Just as people started to give a sigh of relief because no changes were made to the way capital gains are going to be taxed, Finance Minister Bill Morneau has hinted that the idea shouldn’t be completely ruled out. When it comes to any changes to the profits from selling personal assets, the finance minister said that the door is still open to any changes that could be made in the next couple of days.
The 2017 budget has sparked quite a bit of controversy, ever since it has been rolled out by the Trudeau Administration, signalling that the budget plan was not all that perfect as it was being described by the Liberals. When asked about any future chances of a change being made to capital gains taxes, Morneau said that the government had deliberately not included that in the budget which was released just a few days ago. The finance minister also declined to talk about what he and his department would do in the future regarding the matter. In a recent interview with the Canadian Press, Morneau said that it would be hard to rule out any chances of changes being made to capital gains taxes in the coming days.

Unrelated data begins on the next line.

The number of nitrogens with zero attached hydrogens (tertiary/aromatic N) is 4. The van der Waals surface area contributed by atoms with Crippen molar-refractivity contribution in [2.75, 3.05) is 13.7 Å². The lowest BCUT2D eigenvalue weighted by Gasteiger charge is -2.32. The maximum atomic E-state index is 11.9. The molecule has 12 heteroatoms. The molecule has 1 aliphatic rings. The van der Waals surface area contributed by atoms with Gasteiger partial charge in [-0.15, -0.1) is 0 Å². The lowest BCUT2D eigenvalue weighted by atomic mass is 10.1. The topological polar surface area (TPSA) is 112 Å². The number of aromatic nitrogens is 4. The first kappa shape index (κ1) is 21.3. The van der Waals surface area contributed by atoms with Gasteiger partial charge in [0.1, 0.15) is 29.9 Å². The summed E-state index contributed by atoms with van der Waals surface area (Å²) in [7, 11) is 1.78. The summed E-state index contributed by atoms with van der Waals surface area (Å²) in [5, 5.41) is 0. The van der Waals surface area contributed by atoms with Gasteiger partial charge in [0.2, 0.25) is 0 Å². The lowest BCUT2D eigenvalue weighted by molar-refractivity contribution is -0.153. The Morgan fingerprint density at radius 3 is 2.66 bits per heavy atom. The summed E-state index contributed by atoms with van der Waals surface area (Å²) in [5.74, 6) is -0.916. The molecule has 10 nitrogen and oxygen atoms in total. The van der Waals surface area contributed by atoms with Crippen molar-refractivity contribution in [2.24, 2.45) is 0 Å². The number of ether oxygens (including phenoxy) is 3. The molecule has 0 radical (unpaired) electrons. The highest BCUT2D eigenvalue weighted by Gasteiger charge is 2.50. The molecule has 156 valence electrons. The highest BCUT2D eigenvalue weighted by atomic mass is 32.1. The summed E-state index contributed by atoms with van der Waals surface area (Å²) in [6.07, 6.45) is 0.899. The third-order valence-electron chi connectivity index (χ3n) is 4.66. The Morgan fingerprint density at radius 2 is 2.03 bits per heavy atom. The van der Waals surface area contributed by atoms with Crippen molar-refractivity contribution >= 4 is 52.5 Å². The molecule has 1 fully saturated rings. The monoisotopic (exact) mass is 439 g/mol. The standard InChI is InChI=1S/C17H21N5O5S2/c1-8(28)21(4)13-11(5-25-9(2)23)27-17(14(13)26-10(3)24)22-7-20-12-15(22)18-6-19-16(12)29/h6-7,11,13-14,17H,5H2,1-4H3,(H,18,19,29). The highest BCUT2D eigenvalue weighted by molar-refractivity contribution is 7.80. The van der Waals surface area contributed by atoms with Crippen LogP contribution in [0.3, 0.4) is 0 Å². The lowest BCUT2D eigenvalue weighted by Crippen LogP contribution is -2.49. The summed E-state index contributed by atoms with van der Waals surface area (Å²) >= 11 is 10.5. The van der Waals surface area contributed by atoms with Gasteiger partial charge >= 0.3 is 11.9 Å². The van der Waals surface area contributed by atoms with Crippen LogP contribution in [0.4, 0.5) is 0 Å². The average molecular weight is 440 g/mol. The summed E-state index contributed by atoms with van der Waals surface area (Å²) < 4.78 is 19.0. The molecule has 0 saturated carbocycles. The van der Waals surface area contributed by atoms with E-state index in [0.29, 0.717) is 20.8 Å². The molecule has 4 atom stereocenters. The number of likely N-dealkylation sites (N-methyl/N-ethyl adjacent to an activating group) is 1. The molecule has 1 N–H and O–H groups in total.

In the interview the minister went to great lengths to explain why he could not speculate on any tax changes that could be made. One of the reasons the minister gave was because it would affect investor behaviour. The question has piqued public interest since rumours of a possible increase in the capital gains taxes were being spread through the grapevine in Bay Street. According to the current tax rules, only half of the investor’s capital gains is included while calculating income tax. This rate has been speculated to increase by nearly two thirds or three quarters, which is going to be a huge difference.
Ensuring that the wealthy pay their taxes has been one of the main concerns of the current Trudeau-led Liberal government who raised the income tax in last year’s budget. It will be interesting to see which side the Liberals stand this time around.